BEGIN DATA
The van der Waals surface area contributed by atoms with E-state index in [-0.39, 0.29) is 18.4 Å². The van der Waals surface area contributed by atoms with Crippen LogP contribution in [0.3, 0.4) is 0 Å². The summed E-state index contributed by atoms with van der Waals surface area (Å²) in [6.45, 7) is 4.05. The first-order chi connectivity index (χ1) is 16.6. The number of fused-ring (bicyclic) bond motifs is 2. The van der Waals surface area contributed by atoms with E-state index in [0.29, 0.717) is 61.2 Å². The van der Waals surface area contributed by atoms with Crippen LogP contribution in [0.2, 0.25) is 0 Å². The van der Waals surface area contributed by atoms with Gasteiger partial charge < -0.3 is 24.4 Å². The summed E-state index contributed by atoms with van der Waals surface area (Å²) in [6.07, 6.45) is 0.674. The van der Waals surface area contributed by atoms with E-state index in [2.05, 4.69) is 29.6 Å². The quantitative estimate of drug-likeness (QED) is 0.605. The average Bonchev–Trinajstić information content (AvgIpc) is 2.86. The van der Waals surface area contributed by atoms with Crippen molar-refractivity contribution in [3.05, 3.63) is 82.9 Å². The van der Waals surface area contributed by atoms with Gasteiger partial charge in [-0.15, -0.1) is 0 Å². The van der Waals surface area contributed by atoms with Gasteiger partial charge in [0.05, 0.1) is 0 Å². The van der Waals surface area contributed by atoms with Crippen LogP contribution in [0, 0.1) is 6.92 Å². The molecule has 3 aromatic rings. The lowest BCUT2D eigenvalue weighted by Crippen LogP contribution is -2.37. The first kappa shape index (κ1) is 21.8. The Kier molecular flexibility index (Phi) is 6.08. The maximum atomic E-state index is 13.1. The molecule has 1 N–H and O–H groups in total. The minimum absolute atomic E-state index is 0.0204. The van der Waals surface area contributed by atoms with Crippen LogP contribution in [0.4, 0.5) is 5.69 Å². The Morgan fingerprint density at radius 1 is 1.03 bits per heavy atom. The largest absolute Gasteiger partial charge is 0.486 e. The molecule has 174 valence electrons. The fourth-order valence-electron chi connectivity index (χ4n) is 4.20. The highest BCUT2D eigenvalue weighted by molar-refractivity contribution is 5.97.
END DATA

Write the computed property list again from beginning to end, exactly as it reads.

The van der Waals surface area contributed by atoms with E-state index in [-0.39, 0.29) is 18.4 Å². The van der Waals surface area contributed by atoms with Crippen LogP contribution in [0.3, 0.4) is 0 Å². The summed E-state index contributed by atoms with van der Waals surface area (Å²) in [6.45, 7) is 4.05. The first-order chi connectivity index (χ1) is 16.6. The number of fused-ring (bicyclic) bond motifs is 2. The van der Waals surface area contributed by atoms with E-state index in [0.29, 0.717) is 61.2 Å². The van der Waals surface area contributed by atoms with Crippen LogP contribution in [0.2, 0.25) is 0 Å². The van der Waals surface area contributed by atoms with Gasteiger partial charge < -0.3 is 24.4 Å². The summed E-state index contributed by atoms with van der Waals surface area (Å²) in [6.07, 6.45) is 0.674. The van der Waals surface area contributed by atoms with E-state index in [2.05, 4.69) is 29.6 Å². The quantitative estimate of drug-likeness (QED) is 0.605. The average Bonchev–Trinajstić information content (AvgIpc) is 2.86. The van der Waals surface area contributed by atoms with Crippen molar-refractivity contribution in [3.05, 3.63) is 82.9 Å². The van der Waals surface area contributed by atoms with Gasteiger partial charge in [-0.15, -0.1) is 0 Å². The van der Waals surface area contributed by atoms with Gasteiger partial charge in [0.05, 0.1) is 0 Å². The van der Waals surface area contributed by atoms with Crippen LogP contribution in [0, 0.1) is 6.92 Å². The molecule has 3 aromatic rings. The lowest BCUT2D eigenvalue weighted by Crippen LogP contribution is -2.37. The first kappa shape index (κ1) is 21.8. The Kier molecular flexibility index (Phi) is 6.08. The maximum atomic E-state index is 13.1. The molecule has 1 N–H and O–H groups in total. The minimum absolute atomic E-state index is 0.0204. The van der Waals surface area contributed by atoms with Crippen LogP contribution in [0.4, 0.5) is 5.69 Å². The Morgan fingerprint density at radius 1 is 1.03 bits per heavy atom. The largest absolute Gasteiger partial charge is 0.486 e. The molecule has 174 valence electrons. The fourth-order valence-electron chi connectivity index (χ4n) is 4.20. The highest BCUT2D eigenvalue weighted by molar-refractivity contribution is 5.97.